Storing Passwords When You’re the Client

In this lesson, we will study the proper way to store passwords as a client.

So now we have four perfectly good password-hashing algorithms we can use. They’re so good it’s tempting to think that we’ve solved password storage for all use cases. Unfortunately, that’s not the case. We can only use these for hashing the passwords of clients that authenticate to us. If we need to authenticate to another system, we can’t use these password-hashing algorithms because they’re one-way only. We can never get the passwords back from a hash. So we’ll need another approach for storing passwords that we need to present to other systems.

Storing passwords on servers

How should we store passwords that are used by our servers to connect to other servers? Perhaps we could encrypt them before we store them on disk. That sounds good, but it doesn’t buy us much. The problem is that the decryption key has to be available in the clear so that our application can decrypt the password in the config file at run time. So how do we protect that decryption key? Eventually, our applications need to have access to credentials in the clear.

The applications we build need to have access to the secrets they require in the clear. Whenever possible, we should run each application on a dedicated server running as a dedicated service account. For example, use separate accounts for your web server and database server, and only give the database account access to the database server.

If we can’t manage to put each application on a dedicated server, our only other option is to leverage OS permissions. We can use a separate OS account for each application that runs on a given server. This isn’t a very strong defense because operating system privilege escalation vulnerabilities are discovered all the time. We should consider a compromise of any account on a server to compromise the entire server. But in situations where multiple applications have to run on a single server, this can at least be a speed bump that slows down an attacker.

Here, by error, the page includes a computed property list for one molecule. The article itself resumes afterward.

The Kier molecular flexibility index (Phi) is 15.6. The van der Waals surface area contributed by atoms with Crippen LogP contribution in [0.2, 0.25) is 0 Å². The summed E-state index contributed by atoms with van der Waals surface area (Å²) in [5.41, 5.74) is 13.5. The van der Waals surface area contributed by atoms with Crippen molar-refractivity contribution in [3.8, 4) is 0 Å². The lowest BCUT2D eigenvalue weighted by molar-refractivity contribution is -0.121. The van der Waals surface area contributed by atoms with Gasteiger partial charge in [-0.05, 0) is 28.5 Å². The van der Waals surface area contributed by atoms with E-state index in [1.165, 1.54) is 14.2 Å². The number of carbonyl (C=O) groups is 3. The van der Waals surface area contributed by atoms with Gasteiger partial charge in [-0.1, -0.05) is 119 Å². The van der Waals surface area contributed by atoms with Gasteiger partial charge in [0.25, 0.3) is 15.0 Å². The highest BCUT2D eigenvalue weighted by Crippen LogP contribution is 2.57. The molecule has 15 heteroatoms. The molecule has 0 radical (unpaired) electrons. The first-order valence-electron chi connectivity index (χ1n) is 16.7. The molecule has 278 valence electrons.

It can be worthwhile to use a key store like Azure Key Vault, AWS Key Management Service, or HashiCorp Vault. They don’t keep your secrets safer than not using them, since a compromise of a client of one of these key stores will result in compromised keys, just as would be the case if there were no key store in place. What the key stores provide is an audit trail of key access and key rotation. So by using these, you’ll have an easier time determining which hosts accessed which keys and when. You’ll also have a way to keep track of how often the keys have been rotated.

Storing passwords on workstations

When it comes to passwords on workstations that you use to authenticate to other systems, use a password manager such as 1Password. The biggest benefit of this is that you’ll be able to use a separate password for every website you log into. This helps you because if one of the websites you use is compromised, the attackers won’t be able to use your password from one website to give them access to other websites. The next benefit is that you’ll be able to generate long passwords drawn from large alphabets. Password managers have fancy additional features like cloud-based sharing between devices. Only use these kinds of features if you must. Better to type them in by hand if you only have a couple of passwords to share between devices. Password managers also have fancy browser plugins to streamline the pasting of passwords into login forms. It’s better to not enable these and instead just copy and paste from 1Password. These plugins increase your attack surface but don’t add very much usability.

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